Langwith Lodge History
The biggest house in the village of Nether Langwith is Langwith Lodge.
A Brief History of Langwith Lodge
Sometimes called Langwith Hall in its early days, the first house was described as a big Georgian house. It might have been built to replace the Old Hall of Upper Langwith as a more palatial residence.
The area came into the Bathurst Family when Sir Peter Apsley’s daughter married Allen Bathurst in 1704. In 1794, James Dowland of Cuckney, who was the local Agent for the Bathurst Family, planted species of every local tree in the grounds. This was probably the start of the park in which the house is set.
Langwith Hall, or as it was later called, Langwith Lodge was the seat of Earl Bathurst (his second title was Baron Apsley). When he was visiting his properties in the area, he normally lived at Cirencester Park, Gloucestershire.
The 4th Earl of Bathurst (1790-1866), was unmarried and it was he who let Langwith Lodge and later sold it and all the land from the Derbyshire Border of Cuckney, in 1844 to the 4th Duke of Portland.
In 1823, Robert Nassau Sutton, and later, 1832, a Mr Peter Nassau Sutton lived there followed in about 1840 by a Captain Samual William Need (Welfitt).
Lieutenant Colonel Samual William Welfitt J.P. D.I., was born 2nd September 1806, with the surname Need, and came to the Lodge as Captain Need.
Colonel Welfitt was a keen sportsman and was Master of Rufford Hounds from 1861 to 1867, where he started a new pack. The hounds would be kept at the kennels at the Lodge when they hunted locally. He died on 25th May 1889, at the age of 82. His wife, Letitia Mary Welfitt, nee Hall, carried on living at the Lodge until she died, aged 87, on 3rd April 1899.
The New Lodge
The stone-built Lodge was damaged by fire, with an unknown date as to its occurrence. As it was regarded as a rambling inconvenient house to live in, the Duke of Portland had it pulled down and rebuilt, bigger and more distinguished.
The rebuilding took some four years, P Louis Amber (a relation of the Duke’s Agent) was the architect; a new builder to the area, Adam Eastwood, rebuilt it. Only the cellars of the old Lodge building were reused, but the dairy, laundry and a few of the other outbuildings were kept. The new building is in brick with stone corners and the big wooden staircase was built by Samual Nicholson of Shirebrook.
The Ibbotson Family lived at Boon Hills Farm, but whilst the new farmhouse was being built in 1901 at Blue Barn Farm, they moved from Boon Hills to live for a year in the Lodge. They were going to farm the Lodge Estate land. The idea of rebuilding the Lodge was so that a member of the Portland Family might live in it, but it was the Duke’s Agent, Mr T Warner Turner who then lived in it (from 1902). He had moved from Pleasly Vale. He had been living at Cuckney House, but after a fire at Welbeck Abbey, he moved out to let the Duke use it. Later a Captain Amory moved into Cuckney House, followed by the Duke’s son (before Welbeck Woodhouse was built for him).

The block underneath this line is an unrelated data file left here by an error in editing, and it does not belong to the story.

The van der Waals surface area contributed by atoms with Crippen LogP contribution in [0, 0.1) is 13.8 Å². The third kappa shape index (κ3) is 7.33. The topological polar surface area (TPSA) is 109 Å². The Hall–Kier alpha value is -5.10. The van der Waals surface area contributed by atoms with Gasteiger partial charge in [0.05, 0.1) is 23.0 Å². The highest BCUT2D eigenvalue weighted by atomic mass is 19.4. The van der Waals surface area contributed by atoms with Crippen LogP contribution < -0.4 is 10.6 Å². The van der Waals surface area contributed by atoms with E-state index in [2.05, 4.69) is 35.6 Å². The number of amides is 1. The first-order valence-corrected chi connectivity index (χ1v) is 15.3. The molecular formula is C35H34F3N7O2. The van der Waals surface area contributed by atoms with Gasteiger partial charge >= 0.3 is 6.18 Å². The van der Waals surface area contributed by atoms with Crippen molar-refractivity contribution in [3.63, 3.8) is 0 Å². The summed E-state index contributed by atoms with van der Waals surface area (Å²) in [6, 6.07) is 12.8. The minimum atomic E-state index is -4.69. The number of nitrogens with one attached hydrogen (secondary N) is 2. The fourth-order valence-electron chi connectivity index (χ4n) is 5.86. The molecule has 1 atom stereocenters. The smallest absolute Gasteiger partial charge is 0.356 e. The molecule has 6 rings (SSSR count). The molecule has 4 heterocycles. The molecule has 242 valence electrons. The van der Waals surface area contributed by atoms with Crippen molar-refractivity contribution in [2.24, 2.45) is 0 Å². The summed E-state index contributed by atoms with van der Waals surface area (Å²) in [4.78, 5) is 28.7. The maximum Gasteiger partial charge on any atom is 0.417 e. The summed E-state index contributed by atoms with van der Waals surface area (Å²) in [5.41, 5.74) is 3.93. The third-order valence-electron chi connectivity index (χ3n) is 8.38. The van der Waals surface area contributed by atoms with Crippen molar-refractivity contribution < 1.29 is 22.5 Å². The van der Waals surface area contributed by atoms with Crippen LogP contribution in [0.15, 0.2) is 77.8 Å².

In 1920, Henry Ashley Longbottom C.E., J.P. (from Rotherham), lived there. He was supposed to be a millionaire and bought the Lodge. He was in the village for only three years, but proved himself very popular, and his departure was a great loss to the village, so much so, that on Monday 9th April 1923 a large gathering at the Colliery Institute presented him and his wife with an album bound in Morocco Leather. It contained the thanks of the Church of England’s Men’s Society and the Mother’s Union. The Address wished them “Health and Happiness in their new sphere of influence”. Mr Longbottom died at Ordsall Hall, Retford on 27th May 1938.
In 1923 the Davies Family became the owners of the Lodge. They also owned the Railway Wagon Works at Langwith Junction. In 1952 they sold the Lodge to a developer, Mr Munro Langrick, from Creswell, who built houses in the Park and turned the Lodge into a 15 bed private Maternity Home.
In 1954, the Ministry of Health, Sheffield Region, bought it and turned it into a 31 bed diabetic hospital, which was in use by 1955, one of the very few in the country. As the need declined, the Lodge was sold in 1990 as a private nursing home.
The above was taken from Book One of “A History of Nether Langwith, Langwith & Whaley Thorns” by Tony Warriner, published by Hardwick Print & Design, Unit 9C4, Shirebrook Business Park, Acreage Lane, Shirebrook, Mansfield, NG20 8RN.